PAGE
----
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Researchers Discover Possible Cause of the First Mass Extinction on Earth

Aug 01, 2016 02:41 AM EDT
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Researchers from the Vanderbilt University have discovered new fossil evidence showing that the emergence of newly evolved biological organism, called "ecological engineers", has contributed to the first mass extinction that occurred on Earth 540 million years ago.

Their findings, published in the journal Palaeogeography, Palaeoclimatology, Palaeoecology, revealed that the newly discovered fossils showed the unusual transitional ecosystem that existed before the Cambrian Explosion, suggesting an overlapping ecological association between metazoans and soft-bodied Ediacaran organisms.

Ediacarans were the first multi-cellular organisms that evolved and filled the Earth around 600 million years ago. After 60 million years, the first animals called metazoans was given birth. Unlike Ediacarans, metazoans are capable of moving spontaneously and independently. These newly evolved organisms sustain themselves by eating other organisms or what other organisms produce. For about 25 million years, the metazoans underwent a frenzy of diversification called as the Cambrian Explosion, which is considered to be the origin of most of the modern animal families, including vertebrates, mollusks, arthropods, annelids, sponges and jellyfish.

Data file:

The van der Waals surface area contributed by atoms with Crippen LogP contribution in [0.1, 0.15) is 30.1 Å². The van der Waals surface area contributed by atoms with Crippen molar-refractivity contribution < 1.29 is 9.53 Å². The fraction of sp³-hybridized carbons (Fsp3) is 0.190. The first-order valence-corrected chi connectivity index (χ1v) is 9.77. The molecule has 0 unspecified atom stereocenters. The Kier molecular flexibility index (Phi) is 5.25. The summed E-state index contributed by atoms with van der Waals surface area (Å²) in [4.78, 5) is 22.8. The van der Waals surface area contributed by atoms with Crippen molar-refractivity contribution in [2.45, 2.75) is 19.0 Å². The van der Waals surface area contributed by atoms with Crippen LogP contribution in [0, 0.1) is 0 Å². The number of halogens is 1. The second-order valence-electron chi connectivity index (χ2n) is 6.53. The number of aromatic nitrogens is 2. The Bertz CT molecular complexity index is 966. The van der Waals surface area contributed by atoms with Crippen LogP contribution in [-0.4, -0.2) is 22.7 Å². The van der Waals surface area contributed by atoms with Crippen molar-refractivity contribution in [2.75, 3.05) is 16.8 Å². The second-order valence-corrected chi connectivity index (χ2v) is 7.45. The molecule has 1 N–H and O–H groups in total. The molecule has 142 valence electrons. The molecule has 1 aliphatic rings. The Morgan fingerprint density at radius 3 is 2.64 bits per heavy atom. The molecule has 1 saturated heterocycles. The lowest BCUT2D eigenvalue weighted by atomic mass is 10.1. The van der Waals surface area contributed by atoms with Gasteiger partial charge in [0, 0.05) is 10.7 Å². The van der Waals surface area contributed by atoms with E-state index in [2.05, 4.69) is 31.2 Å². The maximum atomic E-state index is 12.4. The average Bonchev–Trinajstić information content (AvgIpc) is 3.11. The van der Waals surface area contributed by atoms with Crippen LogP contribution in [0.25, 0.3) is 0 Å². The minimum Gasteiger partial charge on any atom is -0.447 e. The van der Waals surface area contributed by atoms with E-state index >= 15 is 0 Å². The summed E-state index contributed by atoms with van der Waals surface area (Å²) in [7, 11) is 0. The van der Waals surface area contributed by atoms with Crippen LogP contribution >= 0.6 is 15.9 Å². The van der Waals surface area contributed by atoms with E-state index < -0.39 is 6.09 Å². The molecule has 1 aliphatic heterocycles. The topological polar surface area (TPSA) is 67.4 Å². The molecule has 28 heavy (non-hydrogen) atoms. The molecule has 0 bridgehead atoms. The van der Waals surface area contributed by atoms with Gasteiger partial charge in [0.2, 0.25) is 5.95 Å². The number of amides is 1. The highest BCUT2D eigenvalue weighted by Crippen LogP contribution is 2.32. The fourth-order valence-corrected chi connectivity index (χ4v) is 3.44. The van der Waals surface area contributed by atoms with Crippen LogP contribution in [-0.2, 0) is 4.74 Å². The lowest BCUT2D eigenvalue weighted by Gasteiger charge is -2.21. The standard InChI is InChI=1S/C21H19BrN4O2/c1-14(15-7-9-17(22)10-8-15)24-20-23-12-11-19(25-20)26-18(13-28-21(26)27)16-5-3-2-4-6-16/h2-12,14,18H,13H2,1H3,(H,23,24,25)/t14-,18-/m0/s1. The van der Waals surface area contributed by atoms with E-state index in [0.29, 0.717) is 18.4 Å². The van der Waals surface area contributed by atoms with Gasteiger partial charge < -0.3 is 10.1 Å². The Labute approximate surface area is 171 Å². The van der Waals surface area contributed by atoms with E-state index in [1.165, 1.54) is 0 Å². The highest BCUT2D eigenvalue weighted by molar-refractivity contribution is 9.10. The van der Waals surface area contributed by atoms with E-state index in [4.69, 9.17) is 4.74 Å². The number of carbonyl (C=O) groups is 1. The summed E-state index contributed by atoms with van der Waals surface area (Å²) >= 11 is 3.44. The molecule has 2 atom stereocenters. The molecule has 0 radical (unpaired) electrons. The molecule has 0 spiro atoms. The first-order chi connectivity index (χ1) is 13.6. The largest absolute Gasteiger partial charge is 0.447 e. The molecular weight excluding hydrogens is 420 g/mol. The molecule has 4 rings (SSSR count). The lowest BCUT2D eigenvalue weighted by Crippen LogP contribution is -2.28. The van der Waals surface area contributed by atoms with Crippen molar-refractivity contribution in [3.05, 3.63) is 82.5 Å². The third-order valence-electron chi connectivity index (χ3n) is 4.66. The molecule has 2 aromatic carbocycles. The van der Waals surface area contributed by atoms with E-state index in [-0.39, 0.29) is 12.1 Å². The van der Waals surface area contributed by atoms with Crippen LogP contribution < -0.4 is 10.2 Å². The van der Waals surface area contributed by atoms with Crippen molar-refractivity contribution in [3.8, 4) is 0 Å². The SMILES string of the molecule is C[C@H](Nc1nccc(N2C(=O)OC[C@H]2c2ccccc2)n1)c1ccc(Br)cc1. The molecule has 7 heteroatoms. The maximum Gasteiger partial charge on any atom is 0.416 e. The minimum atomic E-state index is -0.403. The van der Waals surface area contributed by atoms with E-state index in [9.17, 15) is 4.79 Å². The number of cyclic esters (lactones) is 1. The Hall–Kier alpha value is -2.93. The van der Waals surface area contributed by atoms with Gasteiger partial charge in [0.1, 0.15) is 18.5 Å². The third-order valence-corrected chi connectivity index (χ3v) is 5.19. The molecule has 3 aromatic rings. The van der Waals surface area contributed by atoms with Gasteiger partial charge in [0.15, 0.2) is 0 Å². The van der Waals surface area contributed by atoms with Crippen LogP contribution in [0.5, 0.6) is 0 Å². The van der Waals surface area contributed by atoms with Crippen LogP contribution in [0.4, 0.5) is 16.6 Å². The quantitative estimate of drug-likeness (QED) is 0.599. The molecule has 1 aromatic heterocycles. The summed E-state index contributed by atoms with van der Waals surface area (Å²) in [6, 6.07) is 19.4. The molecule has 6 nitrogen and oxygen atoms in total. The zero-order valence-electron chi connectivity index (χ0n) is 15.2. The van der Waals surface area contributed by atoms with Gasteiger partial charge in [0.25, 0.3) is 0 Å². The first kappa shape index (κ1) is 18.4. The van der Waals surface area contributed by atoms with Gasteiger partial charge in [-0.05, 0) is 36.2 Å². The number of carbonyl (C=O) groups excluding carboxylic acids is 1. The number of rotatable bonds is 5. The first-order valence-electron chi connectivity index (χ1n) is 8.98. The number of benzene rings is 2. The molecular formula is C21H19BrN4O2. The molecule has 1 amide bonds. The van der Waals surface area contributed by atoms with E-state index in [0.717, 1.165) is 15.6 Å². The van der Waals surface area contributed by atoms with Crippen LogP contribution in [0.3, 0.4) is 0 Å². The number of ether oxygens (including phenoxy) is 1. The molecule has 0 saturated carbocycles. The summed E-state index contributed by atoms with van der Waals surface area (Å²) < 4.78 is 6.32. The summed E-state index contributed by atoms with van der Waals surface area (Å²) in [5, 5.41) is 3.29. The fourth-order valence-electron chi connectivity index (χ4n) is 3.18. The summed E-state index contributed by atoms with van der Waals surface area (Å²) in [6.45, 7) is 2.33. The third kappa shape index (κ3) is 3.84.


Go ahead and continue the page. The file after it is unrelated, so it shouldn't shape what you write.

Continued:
"These new species were 'ecological engineers' who changed the environment in ways that made it more and more difficult for the Ediacarans to survive," explained, Simon Darroch, assistant professor of earth and environmental sciences at Vanderbilt University and director of the study, in a statement.

The researchers observed that some of the burrow fossils they have discovered are usually interpreted as being formed by sea anemones, which are passive predators that may have preyed upon Ediacaran larvae. Additionally, researchers found animal fossils preserved in place at the base of Ediacaran frondose organisms' strands.

Darroch believe that their findings, even though occurred 540 million years ago can be relevant in modern times.

"The end-Ediacaran extinction shows that the evolution of new behaviors can fundamentally change the entire planet," said Durroch in a press release. "And today we humans are the most powerful 'ecosystems engineers' ever known."

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